The Altoona Planning Commission has given preliminary land development approval for Carnegie Equipment of Sixth Avenue in Eldorado to build a new 16,000-square-foot building.
The new building will include space for the restaurant supply business to create a new showroom, offices, receiving and warehousing, according to Adam Long of Keller Engineers, who presented Carnegie's case.
The existing building will become a warehouse.
The new building will stand on the right side of the existing building, according to George Ferris Jr., a member of the family that owns the business.
Workers won't attach the new building - likely to be metal-clad - to the masonry main building, because the main building is in a flood plain, while the new one won't be, Long said.
"It's an incredibly bizarre situation," he said.
The project will include the merger of small parcels, demolition of two nearby houses owned by the business, creation of additional parking, repaving of existing parking spaces and construction of two access aprons - one for trucks and one for cars.
The business also will ask the city to vacate a "paper" alley.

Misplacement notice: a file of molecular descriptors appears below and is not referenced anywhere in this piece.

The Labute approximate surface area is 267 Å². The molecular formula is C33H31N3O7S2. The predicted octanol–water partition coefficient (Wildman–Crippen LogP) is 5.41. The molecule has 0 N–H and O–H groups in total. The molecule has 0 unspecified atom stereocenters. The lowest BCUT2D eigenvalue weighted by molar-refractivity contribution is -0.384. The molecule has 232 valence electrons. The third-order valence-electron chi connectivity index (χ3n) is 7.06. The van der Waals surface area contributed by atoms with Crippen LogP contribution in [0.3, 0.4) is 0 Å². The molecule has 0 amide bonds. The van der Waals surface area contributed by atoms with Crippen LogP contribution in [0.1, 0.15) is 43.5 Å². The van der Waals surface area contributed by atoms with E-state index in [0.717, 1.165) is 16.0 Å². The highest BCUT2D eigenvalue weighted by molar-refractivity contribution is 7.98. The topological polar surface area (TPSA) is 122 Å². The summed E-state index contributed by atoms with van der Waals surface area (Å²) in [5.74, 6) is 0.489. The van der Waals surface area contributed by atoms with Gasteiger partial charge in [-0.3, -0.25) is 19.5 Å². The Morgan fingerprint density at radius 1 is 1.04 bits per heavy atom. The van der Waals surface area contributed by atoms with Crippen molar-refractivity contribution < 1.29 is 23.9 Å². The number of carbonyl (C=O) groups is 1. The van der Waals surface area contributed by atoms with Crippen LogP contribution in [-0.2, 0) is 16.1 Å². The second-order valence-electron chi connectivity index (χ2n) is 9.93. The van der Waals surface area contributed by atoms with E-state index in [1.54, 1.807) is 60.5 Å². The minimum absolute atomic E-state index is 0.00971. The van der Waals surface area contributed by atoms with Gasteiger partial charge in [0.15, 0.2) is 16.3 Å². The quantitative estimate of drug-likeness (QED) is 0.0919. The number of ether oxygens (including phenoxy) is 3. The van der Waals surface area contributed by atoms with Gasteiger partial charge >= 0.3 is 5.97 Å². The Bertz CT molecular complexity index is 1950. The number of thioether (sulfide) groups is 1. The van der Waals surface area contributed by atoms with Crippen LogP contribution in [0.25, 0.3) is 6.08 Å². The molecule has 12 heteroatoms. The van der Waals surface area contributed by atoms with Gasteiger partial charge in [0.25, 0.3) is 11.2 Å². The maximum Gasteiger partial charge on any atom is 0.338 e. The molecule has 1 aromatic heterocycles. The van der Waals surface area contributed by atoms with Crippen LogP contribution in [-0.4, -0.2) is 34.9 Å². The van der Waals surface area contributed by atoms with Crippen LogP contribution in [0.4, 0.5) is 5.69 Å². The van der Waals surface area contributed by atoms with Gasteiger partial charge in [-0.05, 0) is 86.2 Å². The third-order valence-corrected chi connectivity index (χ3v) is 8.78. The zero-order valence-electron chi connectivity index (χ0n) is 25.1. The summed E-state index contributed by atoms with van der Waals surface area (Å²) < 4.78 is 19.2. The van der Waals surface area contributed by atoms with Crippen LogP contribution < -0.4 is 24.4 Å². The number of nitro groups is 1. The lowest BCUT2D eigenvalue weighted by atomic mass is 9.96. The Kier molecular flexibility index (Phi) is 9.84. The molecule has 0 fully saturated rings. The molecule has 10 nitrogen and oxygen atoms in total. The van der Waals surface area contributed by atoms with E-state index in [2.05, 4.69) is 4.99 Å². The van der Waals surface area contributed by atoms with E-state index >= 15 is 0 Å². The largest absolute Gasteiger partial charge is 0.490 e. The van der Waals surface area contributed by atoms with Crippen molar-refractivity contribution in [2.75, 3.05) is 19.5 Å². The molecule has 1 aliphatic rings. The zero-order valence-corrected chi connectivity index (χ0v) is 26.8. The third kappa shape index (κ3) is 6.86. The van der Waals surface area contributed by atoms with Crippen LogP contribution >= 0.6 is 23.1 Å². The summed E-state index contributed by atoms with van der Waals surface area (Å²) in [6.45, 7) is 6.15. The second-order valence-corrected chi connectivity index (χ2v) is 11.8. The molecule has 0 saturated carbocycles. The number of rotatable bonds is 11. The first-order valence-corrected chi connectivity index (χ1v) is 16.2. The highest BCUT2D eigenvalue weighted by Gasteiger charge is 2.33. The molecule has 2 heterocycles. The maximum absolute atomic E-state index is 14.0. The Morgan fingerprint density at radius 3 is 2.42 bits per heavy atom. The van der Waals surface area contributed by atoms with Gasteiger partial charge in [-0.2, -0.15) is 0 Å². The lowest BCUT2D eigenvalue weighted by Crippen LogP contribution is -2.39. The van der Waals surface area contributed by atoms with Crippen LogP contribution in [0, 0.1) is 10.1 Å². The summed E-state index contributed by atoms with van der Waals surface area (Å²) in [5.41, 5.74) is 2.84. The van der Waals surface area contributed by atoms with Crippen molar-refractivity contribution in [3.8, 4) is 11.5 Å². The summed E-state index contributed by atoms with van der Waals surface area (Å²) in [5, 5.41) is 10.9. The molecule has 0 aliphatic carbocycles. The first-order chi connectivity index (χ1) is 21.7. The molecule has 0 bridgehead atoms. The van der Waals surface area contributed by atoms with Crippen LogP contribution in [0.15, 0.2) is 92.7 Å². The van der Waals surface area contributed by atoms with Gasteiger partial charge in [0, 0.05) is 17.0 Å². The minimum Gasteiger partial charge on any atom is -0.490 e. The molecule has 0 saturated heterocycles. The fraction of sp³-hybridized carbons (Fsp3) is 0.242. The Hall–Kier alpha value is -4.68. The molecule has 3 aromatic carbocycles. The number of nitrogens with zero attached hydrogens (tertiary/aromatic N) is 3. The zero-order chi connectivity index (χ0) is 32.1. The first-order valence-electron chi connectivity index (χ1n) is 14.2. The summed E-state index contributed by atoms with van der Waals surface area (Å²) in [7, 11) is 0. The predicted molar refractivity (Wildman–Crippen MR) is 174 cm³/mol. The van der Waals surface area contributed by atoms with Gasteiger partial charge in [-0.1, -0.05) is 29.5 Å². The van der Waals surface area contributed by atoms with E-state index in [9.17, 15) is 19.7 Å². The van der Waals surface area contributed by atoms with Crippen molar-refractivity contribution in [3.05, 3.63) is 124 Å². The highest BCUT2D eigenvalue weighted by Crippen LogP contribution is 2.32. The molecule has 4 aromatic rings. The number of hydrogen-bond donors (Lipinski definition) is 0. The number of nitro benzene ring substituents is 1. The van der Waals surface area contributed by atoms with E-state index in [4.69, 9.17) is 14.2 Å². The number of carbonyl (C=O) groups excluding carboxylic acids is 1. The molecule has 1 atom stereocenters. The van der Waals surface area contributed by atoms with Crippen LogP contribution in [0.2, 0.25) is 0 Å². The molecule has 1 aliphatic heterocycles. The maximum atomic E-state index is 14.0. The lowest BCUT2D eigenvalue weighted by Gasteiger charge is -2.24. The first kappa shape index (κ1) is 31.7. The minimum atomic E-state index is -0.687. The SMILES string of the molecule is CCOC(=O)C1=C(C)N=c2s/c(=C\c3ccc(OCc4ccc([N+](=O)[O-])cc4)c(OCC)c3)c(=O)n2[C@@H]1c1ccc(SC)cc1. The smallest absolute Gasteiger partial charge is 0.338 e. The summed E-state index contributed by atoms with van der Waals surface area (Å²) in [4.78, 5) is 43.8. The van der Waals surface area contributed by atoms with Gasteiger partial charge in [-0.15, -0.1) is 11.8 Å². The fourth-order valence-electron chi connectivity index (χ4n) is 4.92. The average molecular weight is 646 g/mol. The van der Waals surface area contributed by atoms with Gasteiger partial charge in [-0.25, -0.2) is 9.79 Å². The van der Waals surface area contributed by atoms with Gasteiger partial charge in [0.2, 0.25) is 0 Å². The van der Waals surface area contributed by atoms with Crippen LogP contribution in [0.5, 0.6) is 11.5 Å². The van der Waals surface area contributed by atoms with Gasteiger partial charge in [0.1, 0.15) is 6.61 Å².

Carnegie plans to handle the storm runoff with a "rain garden," or section of deep-rooted plants that help to collect water rather than let it keep flowing. The rain garden won't need to be fenced because it's less than two feet deep. Most of the water storage will be in an underground gravel vault, Long said.
The authority granted preliminary approval on condition that Carnegie resolve a sewer line issue with the Altoona Water Authority and a storm runoff issue with PennDOT and the city.
Carnegie wants the authority to abandon a sewer line that is an impediment to development in exchange for granting an easement for a relief line the authority plans to install along the back of the property. The sides have disputed over which one should pay the $15,000 cost of a 150-foot section that would be necessary to reverse the flow from the existing line to the new relief line.
Carnegie has not decided yet whether to drain runoff under Sixth Avenue to a property on the other side or along Sixth Avenue to a nearby creek. Going under Sixth Avenue would require expensive boring and the city to take ownership of the conduit, while draining to the creek would require acquisition of a permit from the state Department of Environmental Protection.
Carnegie hopes to complete the one-story building this year, Ferris said.
Mirror Staff Writer William Kibler is at 949-7038.